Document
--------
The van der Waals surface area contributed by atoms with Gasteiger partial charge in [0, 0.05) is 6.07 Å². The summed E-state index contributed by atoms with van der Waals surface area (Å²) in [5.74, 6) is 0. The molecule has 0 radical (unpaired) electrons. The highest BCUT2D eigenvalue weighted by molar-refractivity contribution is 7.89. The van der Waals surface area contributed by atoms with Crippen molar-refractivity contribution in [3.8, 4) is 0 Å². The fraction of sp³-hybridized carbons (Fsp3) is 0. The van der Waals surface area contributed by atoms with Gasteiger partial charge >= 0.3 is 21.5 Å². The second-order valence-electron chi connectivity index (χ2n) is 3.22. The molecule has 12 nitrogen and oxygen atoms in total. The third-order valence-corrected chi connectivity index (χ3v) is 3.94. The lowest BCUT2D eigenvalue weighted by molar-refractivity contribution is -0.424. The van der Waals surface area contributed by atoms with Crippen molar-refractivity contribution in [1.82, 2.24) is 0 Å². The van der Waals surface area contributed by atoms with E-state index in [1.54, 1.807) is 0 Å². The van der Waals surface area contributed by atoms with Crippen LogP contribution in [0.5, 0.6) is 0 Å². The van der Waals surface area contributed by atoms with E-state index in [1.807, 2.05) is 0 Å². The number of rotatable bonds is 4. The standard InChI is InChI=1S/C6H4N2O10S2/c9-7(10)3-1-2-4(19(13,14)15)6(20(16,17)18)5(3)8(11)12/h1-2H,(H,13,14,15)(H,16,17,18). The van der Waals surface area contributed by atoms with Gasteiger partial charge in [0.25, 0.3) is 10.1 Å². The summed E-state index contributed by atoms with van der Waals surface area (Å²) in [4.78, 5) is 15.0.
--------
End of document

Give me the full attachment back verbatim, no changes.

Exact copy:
The van der Waals surface area contributed by atoms with Gasteiger partial charge in [0, 0.05) is 6.07 Å². The summed E-state index contributed by atoms with van der Waals surface area (Å²) in [5.74, 6) is 0. The molecule has 0 radical (unpaired) electrons. The highest BCUT2D eigenvalue weighted by molar-refractivity contribution is 7.89. The van der Waals surface area contributed by atoms with Crippen molar-refractivity contribution in [3.8, 4) is 0 Å². The fraction of sp³-hybridized carbons (Fsp3) is 0. The van der Waals surface area contributed by atoms with Gasteiger partial charge >= 0.3 is 21.5 Å². The second-order valence-electron chi connectivity index (χ2n) is 3.22. The molecule has 12 nitrogen and oxygen atoms in total. The third-order valence-corrected chi connectivity index (χ3v) is 3.94. The lowest BCUT2D eigenvalue weighted by molar-refractivity contribution is -0.424. The van der Waals surface area contributed by atoms with Crippen molar-refractivity contribution in [1.82, 2.24) is 0 Å². The van der Waals surface area contributed by atoms with E-state index in [1.54, 1.807) is 0 Å². The van der Waals surface area contributed by atoms with Crippen LogP contribution in [0.5, 0.6) is 0 Å². The van der Waals surface area contributed by atoms with E-state index in [1.807, 2.05) is 0 Å². The number of rotatable bonds is 4. The standard InChI is InChI=1S/C6H4N2O10S2/c9-7(10)3-1-2-4(19(13,14)15)6(20(16,17)18)5(3)8(11)12/h1-2H,(H,13,14,15)(H,16,17,18). The van der Waals surface area contributed by atoms with Gasteiger partial charge in [0.25, 0.3) is 10.1 Å². The summed E-state index contributed by atoms with van der Waals surface area (Å²) in [4.78, 5) is 15.0.